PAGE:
Video-sniffing is a method of hacking into wireless CCTV networks to record and see what the budget cams can pick up. What started out as a game for some tech-experimenters became a methodology for artists looking to take back control of their urban environment. I was one.
Top: Homeless children and school students in Southend, Essex demonstrate with placards in local shops and businesses to promote the Free-Media cause. Bottom: Immigrant children in Kokkola, Finland protest in the local government buildings they see as making decisions about their future.
One of the best known CCTV movies ever made! The term video-sniffing is often used as a blanket description for all surveillance filmmaking and art, even if not wireless. For this free-running dance short I moved beyond the limitations of fixed-cameras by turning the 160 cameras of the Manchester Arndale shopping centre into an environmental TV studio – directing via telephone from my own multi-screen security desk in the bomb-proof control room! Winner of Audience 3rd Prize at the sidewalkCINEMA Festival and shortlisted for the Big Issue Short Film Festival. A subsequent city-wide musical has yet to be fully realised!
Why stop there?
Webcams, mobile phones, action-cams, lo-fi pocket digital cameras, even old school VHS are all tech to be repurposed by the no-budget filmmaker. I've tried them all. Like my webcam chatroom dance version of the balcony scene from Romeo and Juliet entitled Computer Love which received a Special Mention by the jury at the VideoDansa Barcelona International Competition, IDN Festival.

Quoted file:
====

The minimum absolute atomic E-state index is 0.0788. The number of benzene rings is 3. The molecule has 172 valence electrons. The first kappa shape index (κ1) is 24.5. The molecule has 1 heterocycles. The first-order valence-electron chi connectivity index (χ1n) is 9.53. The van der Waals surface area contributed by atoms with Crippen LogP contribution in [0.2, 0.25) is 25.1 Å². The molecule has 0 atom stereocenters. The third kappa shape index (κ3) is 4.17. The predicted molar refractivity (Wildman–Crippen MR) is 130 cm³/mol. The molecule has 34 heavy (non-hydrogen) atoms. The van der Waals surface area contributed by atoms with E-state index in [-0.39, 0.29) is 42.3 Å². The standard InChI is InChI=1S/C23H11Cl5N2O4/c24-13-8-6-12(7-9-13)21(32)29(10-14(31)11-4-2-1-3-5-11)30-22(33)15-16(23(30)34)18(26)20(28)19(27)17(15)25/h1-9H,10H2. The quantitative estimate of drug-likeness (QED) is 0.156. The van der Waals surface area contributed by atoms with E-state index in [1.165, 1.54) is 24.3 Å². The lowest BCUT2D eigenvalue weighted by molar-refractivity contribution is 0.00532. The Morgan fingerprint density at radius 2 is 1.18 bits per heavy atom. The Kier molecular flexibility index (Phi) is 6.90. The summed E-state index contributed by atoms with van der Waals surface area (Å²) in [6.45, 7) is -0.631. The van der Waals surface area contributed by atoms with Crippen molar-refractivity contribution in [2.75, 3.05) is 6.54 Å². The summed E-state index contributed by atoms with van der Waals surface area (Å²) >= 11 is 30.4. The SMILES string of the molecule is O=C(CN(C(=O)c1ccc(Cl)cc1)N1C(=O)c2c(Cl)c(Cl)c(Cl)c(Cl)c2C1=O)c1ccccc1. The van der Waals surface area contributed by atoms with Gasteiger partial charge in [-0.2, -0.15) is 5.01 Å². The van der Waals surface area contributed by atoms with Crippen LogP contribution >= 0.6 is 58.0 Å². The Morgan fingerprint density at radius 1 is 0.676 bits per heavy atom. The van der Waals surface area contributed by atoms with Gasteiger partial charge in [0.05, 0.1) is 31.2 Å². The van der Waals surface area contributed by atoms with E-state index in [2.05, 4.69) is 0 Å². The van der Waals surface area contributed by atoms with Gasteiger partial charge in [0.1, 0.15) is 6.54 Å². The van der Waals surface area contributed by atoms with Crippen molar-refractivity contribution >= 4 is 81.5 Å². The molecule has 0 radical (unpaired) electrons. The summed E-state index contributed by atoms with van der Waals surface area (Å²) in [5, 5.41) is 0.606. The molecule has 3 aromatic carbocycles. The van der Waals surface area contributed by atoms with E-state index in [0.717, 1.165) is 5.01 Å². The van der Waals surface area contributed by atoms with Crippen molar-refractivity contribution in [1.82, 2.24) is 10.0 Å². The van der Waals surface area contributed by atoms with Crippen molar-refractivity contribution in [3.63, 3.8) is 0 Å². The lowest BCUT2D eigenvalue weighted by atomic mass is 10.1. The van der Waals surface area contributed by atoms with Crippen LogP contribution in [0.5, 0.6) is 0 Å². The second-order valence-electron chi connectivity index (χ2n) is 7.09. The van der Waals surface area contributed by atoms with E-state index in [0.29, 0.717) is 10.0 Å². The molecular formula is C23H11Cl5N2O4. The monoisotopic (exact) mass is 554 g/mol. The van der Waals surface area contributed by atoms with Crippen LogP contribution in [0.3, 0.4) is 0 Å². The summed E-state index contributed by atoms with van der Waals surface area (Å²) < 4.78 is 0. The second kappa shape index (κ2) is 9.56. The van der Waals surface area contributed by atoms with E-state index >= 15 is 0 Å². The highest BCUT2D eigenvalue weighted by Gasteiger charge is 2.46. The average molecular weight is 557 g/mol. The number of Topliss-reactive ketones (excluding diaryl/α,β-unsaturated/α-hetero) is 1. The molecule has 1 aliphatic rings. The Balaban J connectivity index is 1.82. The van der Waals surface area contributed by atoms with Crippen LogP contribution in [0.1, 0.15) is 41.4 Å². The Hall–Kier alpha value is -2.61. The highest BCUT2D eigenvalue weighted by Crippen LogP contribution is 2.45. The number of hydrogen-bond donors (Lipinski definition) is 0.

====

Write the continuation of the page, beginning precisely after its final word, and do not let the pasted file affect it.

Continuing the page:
Replacing Money with Imagination
Just some examples of what can be achieved with lo-fi repurposed tech. There's even a website for this stuff - check it out at gearbox.mediashed.org. What began as experiments in CCTV during my time as part of arts collective MediaShed resulted in my leading a collaboration with New York gallery Eyebeam to develop a user-generated 'how-to' website of budget filmmaking tools to help give a creative voice to people on low incomes.
Media coverage received from the Guardian, Arena magazine, Newsweek, the New York Times, Reuters, the Manchester Evening News, Showreel, BBC NW, More4 News, BBC Radio 5, Danish Radio, and the Canadian Broadcasting Corporation. Plus my experimental surveillance films continue to be included in university papers and screened around the world!